I began calling the night nursing station to avoid the family during the day and asked to talk with him almost daily. There were times he was very communicative and we had several relevant conversations. Then they began telling me he was sleeping so I couldn't speak to him.

One of the nurses let me know that they had put an intravenous port in that day so they could administer the Ativan and morphine that way rather than under the tongue. I questioned her on the need for such a severe measure in his case. Soon after that, they told me they were too busy for me to call at night and I needed to call during the day when the family was present. I was not comfortable having contact with the sister so that ended my phone communication with my partner.

My anxiety and concern increased greatly when I learned of the port for the medications. I made a series of phone calls trying to access help for my partner. I spoke with Elder Abuse and they told me they would not investigate it because the sister had the POA. I called Hospice Patients Alliance, Legal Aid, and Priests for Life (which also referred me to) the National Catholic Bioethics Center. The response was the same about the POA. They were very compassionate and supportive of my situation.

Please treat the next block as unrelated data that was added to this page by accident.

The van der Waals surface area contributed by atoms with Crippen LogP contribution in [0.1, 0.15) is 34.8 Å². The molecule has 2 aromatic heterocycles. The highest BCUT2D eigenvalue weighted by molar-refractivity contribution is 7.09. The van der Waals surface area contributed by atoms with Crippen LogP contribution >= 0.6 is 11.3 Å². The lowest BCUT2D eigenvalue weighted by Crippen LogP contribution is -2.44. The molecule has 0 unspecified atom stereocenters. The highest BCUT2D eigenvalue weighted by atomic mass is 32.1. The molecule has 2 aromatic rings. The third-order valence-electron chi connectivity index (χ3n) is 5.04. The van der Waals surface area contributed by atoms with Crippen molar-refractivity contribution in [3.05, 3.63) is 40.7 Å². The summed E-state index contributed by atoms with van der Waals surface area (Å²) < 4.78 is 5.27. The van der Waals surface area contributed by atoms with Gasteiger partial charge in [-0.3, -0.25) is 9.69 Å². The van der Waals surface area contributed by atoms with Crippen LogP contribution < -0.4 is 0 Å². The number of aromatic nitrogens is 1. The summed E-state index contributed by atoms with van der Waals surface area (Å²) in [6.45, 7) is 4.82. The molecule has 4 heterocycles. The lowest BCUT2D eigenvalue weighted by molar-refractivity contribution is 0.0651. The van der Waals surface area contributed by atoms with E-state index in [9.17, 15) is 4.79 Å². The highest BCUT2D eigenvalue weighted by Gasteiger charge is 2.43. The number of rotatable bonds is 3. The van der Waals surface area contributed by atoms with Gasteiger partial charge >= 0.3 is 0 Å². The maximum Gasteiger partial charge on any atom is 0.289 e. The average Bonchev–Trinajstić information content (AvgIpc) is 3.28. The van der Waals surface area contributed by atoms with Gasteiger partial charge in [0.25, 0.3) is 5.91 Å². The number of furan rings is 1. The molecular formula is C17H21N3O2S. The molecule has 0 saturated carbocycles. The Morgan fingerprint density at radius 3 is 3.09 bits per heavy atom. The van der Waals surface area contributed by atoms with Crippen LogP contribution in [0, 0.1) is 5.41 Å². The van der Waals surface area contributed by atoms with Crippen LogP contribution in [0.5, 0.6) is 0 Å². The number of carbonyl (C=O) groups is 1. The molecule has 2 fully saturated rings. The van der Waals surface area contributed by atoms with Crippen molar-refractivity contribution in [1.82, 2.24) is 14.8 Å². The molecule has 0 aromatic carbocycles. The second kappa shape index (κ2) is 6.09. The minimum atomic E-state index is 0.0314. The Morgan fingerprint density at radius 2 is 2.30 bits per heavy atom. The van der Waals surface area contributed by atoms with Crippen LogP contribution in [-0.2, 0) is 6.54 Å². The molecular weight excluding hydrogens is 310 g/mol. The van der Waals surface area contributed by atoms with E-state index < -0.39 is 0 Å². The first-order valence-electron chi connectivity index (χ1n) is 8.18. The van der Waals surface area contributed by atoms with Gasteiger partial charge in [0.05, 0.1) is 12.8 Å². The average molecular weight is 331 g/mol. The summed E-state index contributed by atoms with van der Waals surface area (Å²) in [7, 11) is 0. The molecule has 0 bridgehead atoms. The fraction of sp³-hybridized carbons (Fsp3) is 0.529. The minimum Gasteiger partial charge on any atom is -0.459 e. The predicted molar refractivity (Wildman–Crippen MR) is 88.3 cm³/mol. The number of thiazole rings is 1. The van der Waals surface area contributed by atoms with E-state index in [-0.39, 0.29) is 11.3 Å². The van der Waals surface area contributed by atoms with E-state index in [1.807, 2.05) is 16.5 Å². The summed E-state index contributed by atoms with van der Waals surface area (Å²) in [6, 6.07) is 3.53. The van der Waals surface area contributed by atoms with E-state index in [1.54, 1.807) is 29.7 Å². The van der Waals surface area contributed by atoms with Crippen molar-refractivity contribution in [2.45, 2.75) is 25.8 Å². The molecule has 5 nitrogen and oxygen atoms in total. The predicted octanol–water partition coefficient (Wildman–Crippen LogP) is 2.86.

However, the man I spoke with at the Bioethics Center told me that I had to get my conscience right because this was not going to have a good outcome for my partner. He told me to make one last plea to his sister to get him the proper treatment, and I wrote her a letter asking her to do so. I also told her that I did not believe that her brother would be making this decision to go to Hospice under these circumstances.

Immediately after that, her husband sent me the most vicious letter I have ever read, telling me that I was venomous, in denial, that my partner knew not to make me POA and that I should not contact their family again.

It was a horror to be away from my boyfriend not knowing what was happening to him. I began checking the obituaries daily and thought I would try to learn from the social worker at the Hospice House about his condition only to find out that they had changed the pass code which gave them permission to discuss the patient's condition with me, so that I could no longer get any information.